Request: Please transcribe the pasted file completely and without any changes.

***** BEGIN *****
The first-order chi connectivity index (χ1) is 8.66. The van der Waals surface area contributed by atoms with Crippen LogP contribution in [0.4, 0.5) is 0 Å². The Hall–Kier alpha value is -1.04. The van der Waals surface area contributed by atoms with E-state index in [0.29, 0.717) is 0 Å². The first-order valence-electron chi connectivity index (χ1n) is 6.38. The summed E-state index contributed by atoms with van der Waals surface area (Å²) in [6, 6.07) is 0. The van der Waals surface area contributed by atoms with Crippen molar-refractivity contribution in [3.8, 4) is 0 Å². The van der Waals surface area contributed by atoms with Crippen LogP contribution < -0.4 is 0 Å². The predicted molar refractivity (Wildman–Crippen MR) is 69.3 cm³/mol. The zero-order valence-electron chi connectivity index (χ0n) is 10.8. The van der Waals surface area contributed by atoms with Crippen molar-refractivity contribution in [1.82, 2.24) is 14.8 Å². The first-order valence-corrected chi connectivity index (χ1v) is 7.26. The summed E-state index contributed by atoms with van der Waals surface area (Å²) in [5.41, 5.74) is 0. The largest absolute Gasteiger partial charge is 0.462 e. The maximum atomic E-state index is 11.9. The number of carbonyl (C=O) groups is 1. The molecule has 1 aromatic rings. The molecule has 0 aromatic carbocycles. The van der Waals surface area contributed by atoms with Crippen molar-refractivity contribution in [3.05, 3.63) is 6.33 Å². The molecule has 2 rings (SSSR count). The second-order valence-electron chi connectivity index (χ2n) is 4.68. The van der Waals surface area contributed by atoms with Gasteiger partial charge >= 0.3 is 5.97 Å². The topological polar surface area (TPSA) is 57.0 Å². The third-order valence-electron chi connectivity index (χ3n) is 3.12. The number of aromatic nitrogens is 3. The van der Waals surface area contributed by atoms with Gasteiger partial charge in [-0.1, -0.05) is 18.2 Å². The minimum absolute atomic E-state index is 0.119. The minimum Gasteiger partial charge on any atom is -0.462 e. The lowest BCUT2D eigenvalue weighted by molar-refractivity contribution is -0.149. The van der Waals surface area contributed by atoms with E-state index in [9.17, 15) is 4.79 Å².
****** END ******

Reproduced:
The first-order chi connectivity index (χ1) is 8.66. The van der Waals surface area contributed by atoms with Crippen LogP contribution in [0.4, 0.5) is 0 Å². The Hall–Kier alpha value is -1.04. The van der Waals surface area contributed by atoms with E-state index in [0.29, 0.717) is 0 Å². The first-order valence-electron chi connectivity index (χ1n) is 6.38. The summed E-state index contributed by atoms with van der Waals surface area (Å²) in [6, 6.07) is 0. The van der Waals surface area contributed by atoms with Crippen molar-refractivity contribution in [3.8, 4) is 0 Å². The van der Waals surface area contributed by atoms with Crippen LogP contribution < -0.4 is 0 Å². The predicted molar refractivity (Wildman–Crippen MR) is 69.3 cm³/mol. The zero-order valence-electron chi connectivity index (χ0n) is 10.8. The van der Waals surface area contributed by atoms with Crippen molar-refractivity contribution in [1.82, 2.24) is 14.8 Å². The first-order valence-corrected chi connectivity index (χ1v) is 7.26. The summed E-state index contributed by atoms with van der Waals surface area (Å²) in [5.41, 5.74) is 0. The largest absolute Gasteiger partial charge is 0.462 e. The maximum atomic E-state index is 11.9. The number of carbonyl (C=O) groups is 1. The molecule has 1 aromatic rings. The molecule has 0 aromatic carbocycles. The van der Waals surface area contributed by atoms with Crippen molar-refractivity contribution in [3.05, 3.63) is 6.33 Å². The molecule has 2 rings (SSSR count). The second-order valence-electron chi connectivity index (χ2n) is 4.68. The van der Waals surface area contributed by atoms with Gasteiger partial charge >= 0.3 is 5.97 Å². The topological polar surface area (TPSA) is 57.0 Å². The third-order valence-electron chi connectivity index (χ3n) is 3.12. The number of aromatic nitrogens is 3. The van der Waals surface area contributed by atoms with Gasteiger partial charge in [-0.1, -0.05) is 18.2 Å². The minimum absolute atomic E-state index is 0.119. The minimum Gasteiger partial charge on any atom is -0.462 e. The lowest BCUT2D eigenvalue weighted by molar-refractivity contribution is -0.149. The van der Waals surface area contributed by atoms with E-state index in [9.17, 15) is 4.79 Å².